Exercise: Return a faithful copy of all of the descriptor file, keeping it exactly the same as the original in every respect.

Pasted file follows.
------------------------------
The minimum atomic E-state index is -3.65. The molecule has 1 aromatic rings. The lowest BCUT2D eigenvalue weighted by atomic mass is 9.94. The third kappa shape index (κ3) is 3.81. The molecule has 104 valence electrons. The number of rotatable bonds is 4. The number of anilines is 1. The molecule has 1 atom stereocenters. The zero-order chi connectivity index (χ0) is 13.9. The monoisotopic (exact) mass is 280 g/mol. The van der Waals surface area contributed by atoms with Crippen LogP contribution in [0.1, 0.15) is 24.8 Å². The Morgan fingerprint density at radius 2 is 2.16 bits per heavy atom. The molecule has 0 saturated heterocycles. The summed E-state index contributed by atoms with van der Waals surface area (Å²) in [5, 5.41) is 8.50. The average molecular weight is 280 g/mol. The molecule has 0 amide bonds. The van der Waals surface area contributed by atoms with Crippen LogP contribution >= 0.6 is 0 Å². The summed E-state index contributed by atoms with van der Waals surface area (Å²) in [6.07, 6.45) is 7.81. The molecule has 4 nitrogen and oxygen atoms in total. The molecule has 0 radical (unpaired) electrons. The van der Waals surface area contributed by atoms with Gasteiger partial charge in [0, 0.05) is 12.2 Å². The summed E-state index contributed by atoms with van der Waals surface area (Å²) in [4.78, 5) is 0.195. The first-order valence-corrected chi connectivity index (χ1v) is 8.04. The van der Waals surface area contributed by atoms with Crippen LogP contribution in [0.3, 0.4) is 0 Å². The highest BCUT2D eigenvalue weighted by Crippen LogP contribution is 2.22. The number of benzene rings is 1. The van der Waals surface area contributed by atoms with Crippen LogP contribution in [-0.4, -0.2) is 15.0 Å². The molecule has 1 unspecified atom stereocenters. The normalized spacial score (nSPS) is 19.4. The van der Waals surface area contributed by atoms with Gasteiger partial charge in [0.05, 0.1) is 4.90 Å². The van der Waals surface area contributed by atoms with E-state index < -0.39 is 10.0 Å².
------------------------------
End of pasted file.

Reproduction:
The minimum atomic E-state index is -3.65. The molecule has 1 aromatic rings. The lowest BCUT2D eigenvalue weighted by atomic mass is 9.94. The third kappa shape index (κ3) is 3.81. The molecule has 104 valence electrons. The number of rotatable bonds is 4. The number of anilines is 1. The molecule has 1 atom stereocenters. The zero-order chi connectivity index (χ0) is 13.9. The monoisotopic (exact) mass is 280 g/mol. The van der Waals surface area contributed by atoms with Crippen LogP contribution in [0.1, 0.15) is 24.8 Å². The Morgan fingerprint density at radius 2 is 2.16 bits per heavy atom. The molecule has 0 saturated heterocycles. The summed E-state index contributed by atoms with van der Waals surface area (Å²) in [5, 5.41) is 8.50. The average molecular weight is 280 g/mol. The molecule has 0 amide bonds. The van der Waals surface area contributed by atoms with Crippen LogP contribution >= 0.6 is 0 Å². The summed E-state index contributed by atoms with van der Waals surface area (Å²) in [6.07, 6.45) is 7.81. The molecule has 4 nitrogen and oxygen atoms in total. The molecule has 0 radical (unpaired) electrons. The van der Waals surface area contributed by atoms with Gasteiger partial charge in [0, 0.05) is 12.2 Å². The summed E-state index contributed by atoms with van der Waals surface area (Å²) in [4.78, 5) is 0.195. The first-order valence-corrected chi connectivity index (χ1v) is 8.04. The van der Waals surface area contributed by atoms with Crippen LogP contribution in [0.3, 0.4) is 0 Å². The highest BCUT2D eigenvalue weighted by Crippen LogP contribution is 2.22. The number of benzene rings is 1. The van der Waals surface area contributed by atoms with Crippen LogP contribution in [-0.4, -0.2) is 15.0 Å². The molecule has 1 unspecified atom stereocenters. The normalized spacial score (nSPS) is 19.4. The van der Waals surface area contributed by atoms with Gasteiger partial charge in [0.05, 0.1) is 4.90 Å². The van der Waals surface area contributed by atoms with E-state index < -0.39 is 10.0 Å².